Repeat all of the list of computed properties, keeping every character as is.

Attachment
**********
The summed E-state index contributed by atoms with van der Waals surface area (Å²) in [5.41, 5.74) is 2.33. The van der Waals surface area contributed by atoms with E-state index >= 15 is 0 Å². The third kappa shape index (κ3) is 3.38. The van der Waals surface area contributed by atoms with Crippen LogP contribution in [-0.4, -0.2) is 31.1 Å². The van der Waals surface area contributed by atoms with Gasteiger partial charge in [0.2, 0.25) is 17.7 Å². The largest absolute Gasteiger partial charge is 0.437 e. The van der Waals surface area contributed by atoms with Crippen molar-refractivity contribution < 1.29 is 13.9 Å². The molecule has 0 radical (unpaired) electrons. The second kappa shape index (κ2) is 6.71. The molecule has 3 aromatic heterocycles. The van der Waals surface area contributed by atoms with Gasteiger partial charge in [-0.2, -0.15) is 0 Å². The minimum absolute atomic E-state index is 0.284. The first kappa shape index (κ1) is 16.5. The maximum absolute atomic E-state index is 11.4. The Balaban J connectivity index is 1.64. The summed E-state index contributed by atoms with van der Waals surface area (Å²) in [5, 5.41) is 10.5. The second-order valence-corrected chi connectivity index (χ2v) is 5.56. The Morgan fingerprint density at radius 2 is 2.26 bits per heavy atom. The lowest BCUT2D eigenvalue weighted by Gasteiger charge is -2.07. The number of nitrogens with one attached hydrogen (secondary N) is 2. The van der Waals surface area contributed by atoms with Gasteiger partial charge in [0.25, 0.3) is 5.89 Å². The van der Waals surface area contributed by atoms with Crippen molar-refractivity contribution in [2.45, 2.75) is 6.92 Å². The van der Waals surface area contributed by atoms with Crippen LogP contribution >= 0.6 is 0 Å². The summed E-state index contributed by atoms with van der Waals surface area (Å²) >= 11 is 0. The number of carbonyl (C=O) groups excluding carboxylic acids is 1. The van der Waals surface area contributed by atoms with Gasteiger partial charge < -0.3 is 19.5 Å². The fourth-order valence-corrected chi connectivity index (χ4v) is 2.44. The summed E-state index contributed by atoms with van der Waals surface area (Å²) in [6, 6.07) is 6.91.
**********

The summed E-state index contributed by atoms with van der Waals surface area (Å²) in [5.41, 5.74) is 2.33. The van der Waals surface area contributed by atoms with E-state index >= 15 is 0 Å². The third kappa shape index (κ3) is 3.38. The van der Waals surface area contributed by atoms with Crippen LogP contribution in [-0.4, -0.2) is 31.1 Å². The van der Waals surface area contributed by atoms with Gasteiger partial charge in [0.2, 0.25) is 17.7 Å². The largest absolute Gasteiger partial charge is 0.437 e. The van der Waals surface area contributed by atoms with Crippen molar-refractivity contribution < 1.29 is 13.9 Å². The molecule has 0 radical (unpaired) electrons. The second kappa shape index (κ2) is 6.71. The molecule has 3 aromatic heterocycles. The van der Waals surface area contributed by atoms with Gasteiger partial charge in [-0.2, -0.15) is 0 Å². The minimum absolute atomic E-state index is 0.284. The first kappa shape index (κ1) is 16.5. The maximum absolute atomic E-state index is 11.4. The Balaban J connectivity index is 1.64. The summed E-state index contributed by atoms with van der Waals surface area (Å²) in [5, 5.41) is 10.5. The second-order valence-corrected chi connectivity index (χ2v) is 5.56. The Morgan fingerprint density at radius 2 is 2.26 bits per heavy atom. The lowest BCUT2D eigenvalue weighted by Gasteiger charge is -2.07. The number of nitrogens with one attached hydrogen (secondary N) is 2. The van der Waals surface area contributed by atoms with Gasteiger partial charge in [0.25, 0.3) is 5.89 Å². The van der Waals surface area contributed by atoms with Crippen molar-refractivity contribution in [2.45, 2.75) is 6.92 Å². The van der Waals surface area contributed by atoms with Crippen LogP contribution >= 0.6 is 0 Å². The summed E-state index contributed by atoms with van der Waals surface area (Å²) >= 11 is 0. The number of carbonyl (C=O) groups excluding carboxylic acids is 1. The van der Waals surface area contributed by atoms with Gasteiger partial charge < -0.3 is 19.5 Å². The fourth-order valence-corrected chi connectivity index (χ4v) is 2.44. The summed E-state index contributed by atoms with van der Waals surface area (Å²) in [6, 6.07) is 6.91.